Monday, October 18, 2010

Risotto with Kale and Toasted Pumpkin Seeds

There are foods out there that are legendary for being challenges. Dishes that have a number of very precise steps, dishes with chemical reactions, and if one step goes astray the whole dish collapses on you. This is why I've never attempted a soufflĂ©. Or anything that requires a sheet of gelatin as an ingredient. For the longest time I have avoided a staple of Italian cooking, the risotto. 

Let's start with the fact that I just kinda suck at cooking rice. After the like 17th pot of either soggy or dry rice, I finally just broke down and bought a rice cooker. Risotto, however, is even more complicated. The scientific principal of regular rice is simple. Cook with water (or stock), let liquid absorb into rice, done. The types of rice used for risotto (most notably Arborio) has a kernel surrounded by a starch known as amlopectin. When this starch dissolves it makes the rices all soft and sticky, creating the creamy goodness risotto is known for. Sticking the rice into boiling water is not enough to create this effect, however. It can only be achieved by toasting the kernels, then stirring in liquid, a bit at a time, and letting it absorb before adding the next batch. This process can take anywhere between 20 and 30 minutes and you must stir constantly the entire time. I have been intimidated by the process, and more then that, I have been lazy. Man has invented stand mixers, hand mixers, and a variety of blenders all so we don't have to stir. "Stir constantly"... what is this, the 16th century?

A few nights ago I was crouched in front of my fridge, staring down a large bunch of kale. This leaf has been increasingly popping up in my culinary research, especially for a plant I was unable to identify two years ago. I needed a side dish for a leg of lamb, and I had purchased this large leafy bunch after being seduced by a sale last week. I took to the Google, and discovered the perfect recipe. It involved risotto. I may have walked away, except for one ingredient. Toasted pumpkin seeds. Suddenly this dish was seasonal. Suddenly I had a use for the bag of pumpkin seeds I bought for last week's recipe. I took a deep breath. Alright risotto. You win. It was time to face the challenge.

Not being experienced with this method, I turned to my Italian goddess, Marcella Hazan. Essentials of Classic Italian Cooking offers a solid overview of risotto, walking though the process of creating a flavor base of sauteed onion, toasting the rice, and the gradual adding of liquid, as well the details of cooking the rice al dente (which can end up slightly chalky) to cooking it until it is slightly softer. Risotto "should be tender, but still firm to the bite."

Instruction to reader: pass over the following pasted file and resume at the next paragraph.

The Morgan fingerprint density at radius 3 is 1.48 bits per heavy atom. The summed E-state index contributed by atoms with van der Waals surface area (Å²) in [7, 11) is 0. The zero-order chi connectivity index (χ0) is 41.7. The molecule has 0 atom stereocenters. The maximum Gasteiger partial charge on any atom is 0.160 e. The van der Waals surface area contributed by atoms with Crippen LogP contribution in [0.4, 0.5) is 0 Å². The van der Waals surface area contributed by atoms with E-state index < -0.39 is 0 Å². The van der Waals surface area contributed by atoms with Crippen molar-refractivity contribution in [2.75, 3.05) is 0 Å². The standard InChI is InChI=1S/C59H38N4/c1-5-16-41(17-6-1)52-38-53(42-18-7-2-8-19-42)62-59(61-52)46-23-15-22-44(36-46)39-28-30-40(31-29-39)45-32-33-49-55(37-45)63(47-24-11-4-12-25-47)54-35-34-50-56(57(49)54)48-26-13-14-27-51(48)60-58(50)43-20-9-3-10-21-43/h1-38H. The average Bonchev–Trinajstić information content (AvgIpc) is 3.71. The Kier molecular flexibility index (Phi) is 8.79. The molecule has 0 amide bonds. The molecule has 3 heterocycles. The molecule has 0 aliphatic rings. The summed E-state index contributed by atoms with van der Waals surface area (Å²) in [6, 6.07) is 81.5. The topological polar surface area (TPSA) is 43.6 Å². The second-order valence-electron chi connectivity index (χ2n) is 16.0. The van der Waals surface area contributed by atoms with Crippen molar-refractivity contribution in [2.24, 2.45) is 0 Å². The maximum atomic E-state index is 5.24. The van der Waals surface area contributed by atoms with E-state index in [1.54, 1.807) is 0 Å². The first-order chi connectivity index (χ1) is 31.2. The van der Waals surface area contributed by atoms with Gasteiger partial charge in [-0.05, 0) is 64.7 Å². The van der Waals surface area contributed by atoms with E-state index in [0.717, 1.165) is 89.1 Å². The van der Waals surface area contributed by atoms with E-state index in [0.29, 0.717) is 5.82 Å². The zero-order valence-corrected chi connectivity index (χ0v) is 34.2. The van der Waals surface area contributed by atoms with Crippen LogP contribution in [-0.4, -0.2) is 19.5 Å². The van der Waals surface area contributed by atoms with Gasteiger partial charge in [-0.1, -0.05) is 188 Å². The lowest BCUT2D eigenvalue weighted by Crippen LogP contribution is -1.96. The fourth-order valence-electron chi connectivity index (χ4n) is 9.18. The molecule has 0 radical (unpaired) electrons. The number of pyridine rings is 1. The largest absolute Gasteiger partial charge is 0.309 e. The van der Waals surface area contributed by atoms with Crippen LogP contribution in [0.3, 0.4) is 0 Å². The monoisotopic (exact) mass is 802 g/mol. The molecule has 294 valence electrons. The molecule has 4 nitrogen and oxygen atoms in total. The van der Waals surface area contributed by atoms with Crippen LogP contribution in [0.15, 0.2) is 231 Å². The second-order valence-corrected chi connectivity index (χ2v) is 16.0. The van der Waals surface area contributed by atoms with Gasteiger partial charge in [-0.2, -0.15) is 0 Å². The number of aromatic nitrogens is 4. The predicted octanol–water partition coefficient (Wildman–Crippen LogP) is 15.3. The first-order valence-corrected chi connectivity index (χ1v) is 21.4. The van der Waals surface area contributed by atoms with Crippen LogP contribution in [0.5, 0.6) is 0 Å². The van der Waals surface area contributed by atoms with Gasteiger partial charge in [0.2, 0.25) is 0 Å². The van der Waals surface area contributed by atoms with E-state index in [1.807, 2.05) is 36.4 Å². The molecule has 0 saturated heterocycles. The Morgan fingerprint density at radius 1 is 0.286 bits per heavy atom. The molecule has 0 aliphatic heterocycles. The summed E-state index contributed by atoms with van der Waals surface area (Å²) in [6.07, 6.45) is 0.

Risotto with Kale and Toasted Pumpkin Seeds
Adapted the tiniest bit from Gourmet magazine

- 3 1/2cups low-sodium (or homemade) chicken broth
- 3 1/2 cups water
- 3/4 tsp plus 1/4 tsp sea salt
- 1/2 to 3/4 pounds green kale
- 1 1/4 cups finely chopped onion
- 1 Tbsp olive oil
- 2 Tbsp unsalted butter, separated
- 3 garlic cloves, minced
- 1 1/2 cups (or 10 oz) Arborio rice
- 1/3 cup dry white wine
- 1/2 cup grated Parmigiana-Reggiano
- 1/2 cup toasted pumpkin seeds*

Bring broth and water to boil with 3/4 teaspoon of salt in a 3 to 4 quart saucepan. Meanwhile, tear the stems and center ribs from kale and discard. Adding in batches stir kale into broth and simmer, stirring occasionally, until tender, 5 to 10 minutes. Transfer kale with tongs to a large sieve set over a bowl and gently press on greens to extract more liquid. Add liquid in bowl to simmering broth and keep at a bare simmer, covered. Chop kale.

Cook onion in oil and 1 Tbsp butter with remaining 1/4 tsp salt in a wide 4 quart heavy pot, covered, over low heat, stirring occasionally, until softened about 5 minutes. Increase heat to moderate, then add garlic and cook, uncovered, stirring, 1 minute. Add rice and cook, stirring, 1 minute.

Add wine and simmer, stirring constantly, until absorbed. Stir in 1/2 cup simmering broth and simmer, stirring constantly, until broth is absorbed. Continue simmering and adding broth, about 1/2 cup at a time, stirring constantly and letting each addition be absorbed before adding the next, until rice is creamy-looking and the consistency of a thick soup. Start tasting after 20 minutes, it may take more like 25 minutes to get it where you want it. There will most likely be leftover broth.

Stir in kale, cheese, and remaining Tbsp of butter and cook, stirring, until heated through and butter is incorporated, about 1 minute. Season risotto with sea salt and pepper. If you feel the risotto is too thick, you can thin with some of the remaining broth. Sprinkle with pumpkin seeds and serve.

* To toast pumpkin seeds: toss 1/2 cup of raw pumpkin seeds with about 1/2 tsp of olive oil and a pinch of salt. Spread on baking sheet and bake at 375°F for 4 to 5 minutes.

This dish was deep, creamy, and exactly how I wanted it to be. The crunchy seeds gave texture to this softer dish. One thing that surprised me was how amazing the risotto was the next day. I'm used to rice that dries out and loses all flavor when stored overnight, this retained its moisture so beautifully and the flavor was deepens with the extra time. I love a dish that produces leftovers for my weekday lunches. And not only can I add this dish to my repertoire, I have opened the door to all risottos, a whole spectrum of dishes I had previously shied away from. Pandora's box has been opened and it's evils have been released...and by evils, I mean deliciousness.  Maybe its time to reconsider my stance on the soufflĂ©..

No comments:

Post a Comment